Saturday, April 1, 2023

Ole Kristian Berg - Memories

When a colleague and friend passes on, those of us left behind wish to honor them with some of our favorite memories. With Ole Kristian Berg, those memories are many and vivid. He was an excellent colleague and a genuinely wonderful man, who not only brought a creative originality to his (and our) research but also an undimmed sense of wonderment about the natural world, especially salmonid fishes (salmon, trout, and charr). Most importantly, he was someone who loved and lived life to the fullest, and never ceased to help us all remember how lucky we are to have careers and lives that can be so fun.

This post has memories from myself (Andrew Hendry), Sigurd Einum, Thomas Quinn, Trond Amundsen, Gunnbjørn Bremset, Jan Grimsrud Davidsen, Tor G. Heggberget, Sten Karlsson, Line Elisabeth Sundt-Hansen, and Eva Marita Ulvan - as well as (at the end) a collection of Ole's most cited papers. Note: many more remembrances from family, friends, and colleagues are HERE in Norwegian.

Ole Kristian Berg (11.04.1954 - 26.02.2023)

Andrew Hendry

I was a pretty green first-year graduate student in 1993 when I first met Ole - and I remained his close friend and collaborator for another 10 years. I worked with him four different years in Alaska (over the span of 10 years) and I spent months (over several trips) with his family in Trondheim, Norway. He was my first real international collaborator - and a more wonderful and personal entre into such collaborations could not have been imagined. Ole was an important and innovative scientist, with some truly influential work that you can peruse below. Ole was about so much more than science though, and he was such a fun and novel individual that capturing the spirit of who he was is perhaps best served by a series of personal anecdotes.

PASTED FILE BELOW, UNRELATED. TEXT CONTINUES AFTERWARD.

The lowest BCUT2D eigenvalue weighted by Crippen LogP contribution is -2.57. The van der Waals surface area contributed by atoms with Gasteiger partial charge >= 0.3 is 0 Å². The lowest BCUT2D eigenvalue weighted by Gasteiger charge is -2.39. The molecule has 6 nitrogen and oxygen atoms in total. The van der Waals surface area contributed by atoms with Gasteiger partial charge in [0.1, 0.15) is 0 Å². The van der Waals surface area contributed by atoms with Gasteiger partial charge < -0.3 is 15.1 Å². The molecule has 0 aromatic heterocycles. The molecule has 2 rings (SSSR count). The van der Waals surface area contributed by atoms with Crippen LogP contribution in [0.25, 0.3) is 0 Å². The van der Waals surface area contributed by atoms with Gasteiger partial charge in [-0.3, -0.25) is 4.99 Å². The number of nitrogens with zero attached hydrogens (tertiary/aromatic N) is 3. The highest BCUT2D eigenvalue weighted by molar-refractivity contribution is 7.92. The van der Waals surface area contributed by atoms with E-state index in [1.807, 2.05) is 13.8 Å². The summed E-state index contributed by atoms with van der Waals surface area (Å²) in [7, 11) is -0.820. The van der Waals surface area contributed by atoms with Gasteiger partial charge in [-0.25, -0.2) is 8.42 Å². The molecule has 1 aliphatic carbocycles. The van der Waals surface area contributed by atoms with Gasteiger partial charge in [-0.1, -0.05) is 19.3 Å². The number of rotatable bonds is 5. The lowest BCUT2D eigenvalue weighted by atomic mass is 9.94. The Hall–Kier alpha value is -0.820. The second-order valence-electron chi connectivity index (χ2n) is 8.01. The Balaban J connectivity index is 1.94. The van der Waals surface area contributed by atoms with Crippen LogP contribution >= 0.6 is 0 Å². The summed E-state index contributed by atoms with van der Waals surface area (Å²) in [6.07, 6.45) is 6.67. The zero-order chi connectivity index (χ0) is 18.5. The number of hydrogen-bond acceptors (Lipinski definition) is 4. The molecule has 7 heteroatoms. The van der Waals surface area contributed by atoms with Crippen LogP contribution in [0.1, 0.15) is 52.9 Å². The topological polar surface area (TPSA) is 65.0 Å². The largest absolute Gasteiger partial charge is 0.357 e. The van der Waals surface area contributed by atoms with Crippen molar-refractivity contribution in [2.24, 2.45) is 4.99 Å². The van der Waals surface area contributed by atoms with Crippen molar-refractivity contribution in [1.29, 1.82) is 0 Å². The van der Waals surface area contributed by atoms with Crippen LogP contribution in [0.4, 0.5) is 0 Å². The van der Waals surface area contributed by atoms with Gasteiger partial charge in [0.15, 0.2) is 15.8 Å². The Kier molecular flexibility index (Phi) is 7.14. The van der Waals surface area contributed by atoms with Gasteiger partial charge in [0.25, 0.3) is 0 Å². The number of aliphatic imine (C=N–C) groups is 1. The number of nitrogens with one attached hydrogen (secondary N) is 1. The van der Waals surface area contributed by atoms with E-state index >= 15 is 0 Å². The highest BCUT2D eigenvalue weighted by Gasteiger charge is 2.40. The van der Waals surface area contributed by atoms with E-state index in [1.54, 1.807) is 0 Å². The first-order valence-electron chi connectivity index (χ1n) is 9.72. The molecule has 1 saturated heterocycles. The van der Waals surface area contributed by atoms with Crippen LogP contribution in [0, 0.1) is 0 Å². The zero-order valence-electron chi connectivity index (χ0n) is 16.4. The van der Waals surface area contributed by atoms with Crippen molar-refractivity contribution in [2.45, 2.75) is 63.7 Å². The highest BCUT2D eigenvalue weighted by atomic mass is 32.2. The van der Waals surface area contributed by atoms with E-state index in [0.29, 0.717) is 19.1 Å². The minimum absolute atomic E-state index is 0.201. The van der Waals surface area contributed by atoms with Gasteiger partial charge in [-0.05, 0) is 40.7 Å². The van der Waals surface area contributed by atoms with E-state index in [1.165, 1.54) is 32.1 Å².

Field work with Ole and his family

My most intimate experiences with Ole were during field work at a remote camp on Lake Nerka, Alaska, in 1995, 1996, and 2000. For much of that time, it was just me and Ole and Ole's family, and it was one of the most memorable and rewarding of times for me. We worked long hours, ate good food, and had lots to drink, while playing games and watching nature. And we laughed and laughed and laughed. And nothing made him laugh so hard as watching his young kids teach me how to swear in Norwegian.